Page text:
Here's the deal - you should rarely attempt to use either until you've developed a strong relationship with the reporter. You should approach every engagement with a member of the media as if you were not only "on record" but that every comment, pause, and break in conversation is going to be transcribed and printed/published/broadcast.
From the moment a reporter contacts you, it is "on record." Maybe you aren't prepared to speak on the subject and need to coordinate a response. This is totally fine, and 99% of reporters know the score. But rather than stating "I don't know," tell the reporter that you don't have that information at the moment and ask what their ultimate deadline is. Then you get to work.
Prepare your response and deliver it to the reporter. Nine times out of 10, they will have a follow-up question that you may or may not be prepared to address. Sometimes you will need to be firm and refer back to the statement, and other times, there may be a need to provide additional information "on background." Before doing this, you must obtain the reporter's agreement that you are going "on background," and even then, be cautious with the information you are sharing if it is related to a crisis or sensitive issue.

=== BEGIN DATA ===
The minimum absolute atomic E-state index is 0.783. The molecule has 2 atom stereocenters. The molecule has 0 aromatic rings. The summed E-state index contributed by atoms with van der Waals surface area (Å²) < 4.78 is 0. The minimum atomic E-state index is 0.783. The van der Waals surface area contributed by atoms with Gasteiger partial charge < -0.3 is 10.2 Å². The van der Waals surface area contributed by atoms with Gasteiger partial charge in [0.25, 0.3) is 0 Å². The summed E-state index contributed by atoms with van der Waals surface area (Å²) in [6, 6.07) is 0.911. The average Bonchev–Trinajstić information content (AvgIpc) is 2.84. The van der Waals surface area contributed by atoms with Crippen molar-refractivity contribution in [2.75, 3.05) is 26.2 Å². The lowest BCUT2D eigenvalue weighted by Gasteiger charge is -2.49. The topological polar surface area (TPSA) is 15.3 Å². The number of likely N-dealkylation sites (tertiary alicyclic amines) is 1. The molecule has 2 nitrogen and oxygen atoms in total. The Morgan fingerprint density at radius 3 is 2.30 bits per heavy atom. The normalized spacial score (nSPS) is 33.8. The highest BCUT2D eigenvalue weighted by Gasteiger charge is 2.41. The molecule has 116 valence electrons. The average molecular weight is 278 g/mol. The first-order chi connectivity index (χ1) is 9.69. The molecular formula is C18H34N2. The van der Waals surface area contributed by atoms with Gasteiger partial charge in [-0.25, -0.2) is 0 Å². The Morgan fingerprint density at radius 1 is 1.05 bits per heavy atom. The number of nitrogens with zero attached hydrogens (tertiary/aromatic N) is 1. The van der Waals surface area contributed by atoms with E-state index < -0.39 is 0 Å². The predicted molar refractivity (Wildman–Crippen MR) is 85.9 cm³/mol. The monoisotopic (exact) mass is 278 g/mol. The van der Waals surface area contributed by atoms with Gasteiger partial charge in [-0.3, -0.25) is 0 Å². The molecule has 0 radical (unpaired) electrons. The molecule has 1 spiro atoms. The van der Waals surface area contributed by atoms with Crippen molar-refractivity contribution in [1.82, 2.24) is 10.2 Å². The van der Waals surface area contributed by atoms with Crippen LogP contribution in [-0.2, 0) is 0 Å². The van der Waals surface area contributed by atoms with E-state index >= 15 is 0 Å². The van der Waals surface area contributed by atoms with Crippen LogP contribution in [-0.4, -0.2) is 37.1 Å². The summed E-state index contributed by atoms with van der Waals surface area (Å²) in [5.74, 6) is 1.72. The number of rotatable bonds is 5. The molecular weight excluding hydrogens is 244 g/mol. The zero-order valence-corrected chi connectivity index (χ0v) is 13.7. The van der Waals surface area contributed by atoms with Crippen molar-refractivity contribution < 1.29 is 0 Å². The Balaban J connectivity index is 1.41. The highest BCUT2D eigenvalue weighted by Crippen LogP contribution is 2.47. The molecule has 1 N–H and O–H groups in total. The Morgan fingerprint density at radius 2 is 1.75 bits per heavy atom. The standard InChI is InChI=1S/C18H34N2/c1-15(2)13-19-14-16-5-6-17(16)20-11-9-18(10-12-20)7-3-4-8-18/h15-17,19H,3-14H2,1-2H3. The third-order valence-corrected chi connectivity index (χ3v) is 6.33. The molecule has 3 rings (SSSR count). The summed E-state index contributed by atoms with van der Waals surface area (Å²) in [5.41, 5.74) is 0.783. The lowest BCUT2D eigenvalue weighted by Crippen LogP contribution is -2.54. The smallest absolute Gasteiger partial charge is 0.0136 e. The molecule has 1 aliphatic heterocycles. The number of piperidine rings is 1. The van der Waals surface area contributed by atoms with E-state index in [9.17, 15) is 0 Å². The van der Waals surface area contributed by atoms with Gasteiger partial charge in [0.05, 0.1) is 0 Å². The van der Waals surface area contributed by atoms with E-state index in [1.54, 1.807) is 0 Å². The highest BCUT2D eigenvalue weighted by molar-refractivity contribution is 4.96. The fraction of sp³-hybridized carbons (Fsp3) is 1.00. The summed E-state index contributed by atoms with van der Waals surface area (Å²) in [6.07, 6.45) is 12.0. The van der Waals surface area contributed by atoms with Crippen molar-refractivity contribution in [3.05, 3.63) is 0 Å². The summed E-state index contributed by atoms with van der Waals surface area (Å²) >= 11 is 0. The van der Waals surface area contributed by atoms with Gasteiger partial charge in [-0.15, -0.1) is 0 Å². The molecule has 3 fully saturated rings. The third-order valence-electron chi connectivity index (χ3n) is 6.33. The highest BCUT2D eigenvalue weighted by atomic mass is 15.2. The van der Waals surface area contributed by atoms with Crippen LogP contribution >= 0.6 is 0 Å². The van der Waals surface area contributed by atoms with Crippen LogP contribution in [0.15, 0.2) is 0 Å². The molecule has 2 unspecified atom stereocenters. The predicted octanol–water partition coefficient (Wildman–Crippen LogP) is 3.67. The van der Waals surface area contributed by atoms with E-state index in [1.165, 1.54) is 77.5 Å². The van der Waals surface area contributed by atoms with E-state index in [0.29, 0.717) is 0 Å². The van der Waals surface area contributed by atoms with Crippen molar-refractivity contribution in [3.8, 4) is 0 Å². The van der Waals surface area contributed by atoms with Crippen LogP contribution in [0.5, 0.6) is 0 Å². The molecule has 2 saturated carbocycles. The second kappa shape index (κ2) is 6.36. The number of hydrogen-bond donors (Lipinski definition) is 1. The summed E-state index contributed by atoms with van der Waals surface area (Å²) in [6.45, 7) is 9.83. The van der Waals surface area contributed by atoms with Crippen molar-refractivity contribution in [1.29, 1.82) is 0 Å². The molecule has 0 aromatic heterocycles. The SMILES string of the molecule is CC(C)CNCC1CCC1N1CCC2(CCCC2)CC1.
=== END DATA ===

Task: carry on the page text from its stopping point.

With regards to "off the record," I highly suggest that you stay away from that unless you have a high degree of mutual trust with the reporter.
I've had five reporters that I trusted enough to go "off the record" over my career. One is retired, one is in another field entirely, and the other three are still getting bylines. But those relationships were built over the years and not overnight.
That being said, if you do go down this path, ensure that you discuss with the reporter what your definition means and obtain an agreement. If you can't come up with a shared definition or the reporter doesn't agree to maintain anonymity, walk away.
So when in doubt, never use "off the record" with reporters.